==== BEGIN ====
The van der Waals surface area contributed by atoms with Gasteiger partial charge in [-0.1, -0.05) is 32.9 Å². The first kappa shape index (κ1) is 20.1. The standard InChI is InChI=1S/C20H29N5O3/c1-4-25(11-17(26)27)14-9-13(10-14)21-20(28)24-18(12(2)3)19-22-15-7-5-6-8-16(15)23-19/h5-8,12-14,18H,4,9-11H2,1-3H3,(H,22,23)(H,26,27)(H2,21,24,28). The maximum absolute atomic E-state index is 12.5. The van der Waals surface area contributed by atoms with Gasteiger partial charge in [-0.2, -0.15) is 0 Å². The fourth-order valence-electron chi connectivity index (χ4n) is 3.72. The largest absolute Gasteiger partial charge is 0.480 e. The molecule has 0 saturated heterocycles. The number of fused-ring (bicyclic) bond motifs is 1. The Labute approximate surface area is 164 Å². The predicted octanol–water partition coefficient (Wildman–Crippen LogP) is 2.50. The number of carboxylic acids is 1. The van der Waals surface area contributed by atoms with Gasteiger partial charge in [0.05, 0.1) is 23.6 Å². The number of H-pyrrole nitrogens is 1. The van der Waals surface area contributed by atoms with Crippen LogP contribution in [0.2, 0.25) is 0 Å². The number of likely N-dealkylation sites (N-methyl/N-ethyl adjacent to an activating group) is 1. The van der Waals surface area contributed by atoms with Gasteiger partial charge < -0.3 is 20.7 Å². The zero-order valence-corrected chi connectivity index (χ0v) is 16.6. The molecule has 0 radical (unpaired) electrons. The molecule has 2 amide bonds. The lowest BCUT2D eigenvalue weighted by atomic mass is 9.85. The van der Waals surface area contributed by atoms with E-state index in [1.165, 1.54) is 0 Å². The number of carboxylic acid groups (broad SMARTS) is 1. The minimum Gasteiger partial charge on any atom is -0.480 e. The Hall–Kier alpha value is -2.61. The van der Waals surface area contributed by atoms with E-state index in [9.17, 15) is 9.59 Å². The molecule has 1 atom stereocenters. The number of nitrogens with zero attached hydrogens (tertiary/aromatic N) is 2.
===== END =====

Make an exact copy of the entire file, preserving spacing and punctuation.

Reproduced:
The van der Waals surface area contributed by atoms with Gasteiger partial charge in [-0.1, -0.05) is 32.9 Å². The first kappa shape index (κ1) is 20.1. The standard InChI is InChI=1S/C20H29N5O3/c1-4-25(11-17(26)27)14-9-13(10-14)21-20(28)24-18(12(2)3)19-22-15-7-5-6-8-16(15)23-19/h5-8,12-14,18H,4,9-11H2,1-3H3,(H,22,23)(H,26,27)(H2,21,24,28). The maximum absolute atomic E-state index is 12.5. The van der Waals surface area contributed by atoms with Gasteiger partial charge in [-0.2, -0.15) is 0 Å². The fourth-order valence-electron chi connectivity index (χ4n) is 3.72. The largest absolute Gasteiger partial charge is 0.480 e. The molecule has 0 saturated heterocycles. The number of fused-ring (bicyclic) bond motifs is 1. The Labute approximate surface area is 164 Å². The predicted octanol–water partition coefficient (Wildman–Crippen LogP) is 2.50. The number of carboxylic acids is 1. The van der Waals surface area contributed by atoms with Gasteiger partial charge in [0.05, 0.1) is 23.6 Å². The number of H-pyrrole nitrogens is 1. The van der Waals surface area contributed by atoms with Crippen LogP contribution in [0.2, 0.25) is 0 Å². The number of likely N-dealkylation sites (N-methyl/N-ethyl adjacent to an activating group) is 1. The van der Waals surface area contributed by atoms with Gasteiger partial charge < -0.3 is 20.7 Å². The zero-order valence-corrected chi connectivity index (χ0v) is 16.6. The molecule has 0 radical (unpaired) electrons. The molecule has 2 amide bonds. The lowest BCUT2D eigenvalue weighted by atomic mass is 9.85. The van der Waals surface area contributed by atoms with E-state index in [1.165, 1.54) is 0 Å². The number of carboxylic acid groups (broad SMARTS) is 1. The minimum Gasteiger partial charge on any atom is -0.480 e. The Hall–Kier alpha value is -2.61. The van der Waals surface area contributed by atoms with E-state index in [9.17, 15) is 9.59 Å². The molecule has 1 atom stereocenters. The number of nitrogens with zero attached hydrogens (tertiary/aromatic N) is 2.